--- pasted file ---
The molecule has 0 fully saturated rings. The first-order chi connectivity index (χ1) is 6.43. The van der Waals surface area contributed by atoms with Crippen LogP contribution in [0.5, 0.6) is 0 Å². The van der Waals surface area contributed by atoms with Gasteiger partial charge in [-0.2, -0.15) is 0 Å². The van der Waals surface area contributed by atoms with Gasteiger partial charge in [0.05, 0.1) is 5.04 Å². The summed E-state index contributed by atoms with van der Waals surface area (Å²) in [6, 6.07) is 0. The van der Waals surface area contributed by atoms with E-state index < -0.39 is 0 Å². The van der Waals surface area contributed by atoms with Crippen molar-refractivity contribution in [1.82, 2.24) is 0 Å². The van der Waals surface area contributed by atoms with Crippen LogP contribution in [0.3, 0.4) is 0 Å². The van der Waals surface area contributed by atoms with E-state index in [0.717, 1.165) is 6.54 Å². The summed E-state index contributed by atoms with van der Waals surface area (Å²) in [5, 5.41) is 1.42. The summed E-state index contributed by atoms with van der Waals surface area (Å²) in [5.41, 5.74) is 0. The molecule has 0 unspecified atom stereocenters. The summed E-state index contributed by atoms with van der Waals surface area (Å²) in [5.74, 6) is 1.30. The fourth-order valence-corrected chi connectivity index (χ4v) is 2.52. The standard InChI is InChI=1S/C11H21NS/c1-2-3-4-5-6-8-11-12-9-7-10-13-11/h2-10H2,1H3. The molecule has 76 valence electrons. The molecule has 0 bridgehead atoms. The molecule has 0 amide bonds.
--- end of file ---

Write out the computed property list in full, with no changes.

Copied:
The molecule has 0 fully saturated rings. The first-order chi connectivity index (χ1) is 6.43. The van der Waals surface area contributed by atoms with Crippen LogP contribution in [0.5, 0.6) is 0 Å². The van der Waals surface area contributed by atoms with Gasteiger partial charge in [-0.2, -0.15) is 0 Å². The van der Waals surface area contributed by atoms with Gasteiger partial charge in [0.05, 0.1) is 5.04 Å². The summed E-state index contributed by atoms with van der Waals surface area (Å²) in [6, 6.07) is 0. The van der Waals surface area contributed by atoms with E-state index < -0.39 is 0 Å². The van der Waals surface area contributed by atoms with Crippen molar-refractivity contribution in [1.82, 2.24) is 0 Å². The van der Waals surface area contributed by atoms with Crippen LogP contribution in [0.3, 0.4) is 0 Å². The van der Waals surface area contributed by atoms with E-state index in [0.717, 1.165) is 6.54 Å². The summed E-state index contributed by atoms with van der Waals surface area (Å²) in [5, 5.41) is 1.42. The summed E-state index contributed by atoms with van der Waals surface area (Å²) in [5.41, 5.74) is 0. The molecule has 0 unspecified atom stereocenters. The summed E-state index contributed by atoms with van der Waals surface area (Å²) in [5.74, 6) is 1.30. The fourth-order valence-corrected chi connectivity index (χ4v) is 2.52. The standard InChI is InChI=1S/C11H21NS/c1-2-3-4-5-6-8-11-12-9-7-10-13-11/h2-10H2,1H3. The molecule has 76 valence electrons. The molecule has 0 bridgehead atoms. The molecule has 0 amide bonds.